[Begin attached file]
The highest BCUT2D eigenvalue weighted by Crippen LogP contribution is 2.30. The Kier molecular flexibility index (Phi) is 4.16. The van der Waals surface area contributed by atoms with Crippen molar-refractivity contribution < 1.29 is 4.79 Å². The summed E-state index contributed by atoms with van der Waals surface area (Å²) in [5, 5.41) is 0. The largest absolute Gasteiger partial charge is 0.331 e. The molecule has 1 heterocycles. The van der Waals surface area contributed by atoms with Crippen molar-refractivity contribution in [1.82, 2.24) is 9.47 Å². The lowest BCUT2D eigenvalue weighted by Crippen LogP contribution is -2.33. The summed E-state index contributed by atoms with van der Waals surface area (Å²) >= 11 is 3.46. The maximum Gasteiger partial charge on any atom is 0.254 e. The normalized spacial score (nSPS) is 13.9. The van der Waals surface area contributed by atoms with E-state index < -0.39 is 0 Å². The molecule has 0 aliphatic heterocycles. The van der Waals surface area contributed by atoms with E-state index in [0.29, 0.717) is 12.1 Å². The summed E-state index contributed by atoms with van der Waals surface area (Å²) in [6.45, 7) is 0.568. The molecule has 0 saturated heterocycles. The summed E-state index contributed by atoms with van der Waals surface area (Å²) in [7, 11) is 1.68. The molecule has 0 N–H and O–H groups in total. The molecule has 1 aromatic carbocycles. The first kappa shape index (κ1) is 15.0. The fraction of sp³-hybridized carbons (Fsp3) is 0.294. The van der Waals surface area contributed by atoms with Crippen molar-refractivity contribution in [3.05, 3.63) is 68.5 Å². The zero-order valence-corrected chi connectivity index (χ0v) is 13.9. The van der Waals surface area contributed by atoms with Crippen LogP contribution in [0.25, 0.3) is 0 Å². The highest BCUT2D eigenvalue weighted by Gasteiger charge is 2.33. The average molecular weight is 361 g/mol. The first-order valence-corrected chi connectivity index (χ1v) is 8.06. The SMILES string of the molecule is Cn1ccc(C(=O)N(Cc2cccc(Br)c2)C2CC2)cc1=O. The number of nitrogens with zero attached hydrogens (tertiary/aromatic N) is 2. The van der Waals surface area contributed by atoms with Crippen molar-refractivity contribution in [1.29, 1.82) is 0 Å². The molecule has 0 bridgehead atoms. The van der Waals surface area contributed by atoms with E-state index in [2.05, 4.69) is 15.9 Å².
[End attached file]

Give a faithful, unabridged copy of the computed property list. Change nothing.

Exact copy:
The highest BCUT2D eigenvalue weighted by Crippen LogP contribution is 2.30. The Kier molecular flexibility index (Phi) is 4.16. The van der Waals surface area contributed by atoms with Crippen molar-refractivity contribution < 1.29 is 4.79 Å². The summed E-state index contributed by atoms with van der Waals surface area (Å²) in [5, 5.41) is 0. The largest absolute Gasteiger partial charge is 0.331 e. The molecule has 1 heterocycles. The van der Waals surface area contributed by atoms with Crippen molar-refractivity contribution in [1.82, 2.24) is 9.47 Å². The lowest BCUT2D eigenvalue weighted by Crippen LogP contribution is -2.33. The summed E-state index contributed by atoms with van der Waals surface area (Å²) >= 11 is 3.46. The maximum Gasteiger partial charge on any atom is 0.254 e. The normalized spacial score (nSPS) is 13.9. The van der Waals surface area contributed by atoms with E-state index < -0.39 is 0 Å². The molecule has 0 aliphatic heterocycles. The van der Waals surface area contributed by atoms with E-state index in [0.29, 0.717) is 12.1 Å². The summed E-state index contributed by atoms with van der Waals surface area (Å²) in [6.45, 7) is 0.568. The molecule has 0 saturated heterocycles. The summed E-state index contributed by atoms with van der Waals surface area (Å²) in [7, 11) is 1.68. The molecule has 0 N–H and O–H groups in total. The molecule has 1 aromatic carbocycles. The first kappa shape index (κ1) is 15.0. The fraction of sp³-hybridized carbons (Fsp3) is 0.294. The van der Waals surface area contributed by atoms with Crippen molar-refractivity contribution in [3.05, 3.63) is 68.5 Å². The zero-order valence-corrected chi connectivity index (χ0v) is 13.9. The van der Waals surface area contributed by atoms with Crippen LogP contribution in [0.25, 0.3) is 0 Å². The highest BCUT2D eigenvalue weighted by Gasteiger charge is 2.33. The average molecular weight is 361 g/mol. The first-order valence-corrected chi connectivity index (χ1v) is 8.06. The SMILES string of the molecule is Cn1ccc(C(=O)N(Cc2cccc(Br)c2)C2CC2)cc1=O. The number of nitrogens with zero attached hydrogens (tertiary/aromatic N) is 2. The van der Waals surface area contributed by atoms with Crippen molar-refractivity contribution in [1.29, 1.82) is 0 Å². The molecule has 0 bridgehead atoms. The van der Waals surface area contributed by atoms with E-state index in [2.05, 4.69) is 15.9 Å².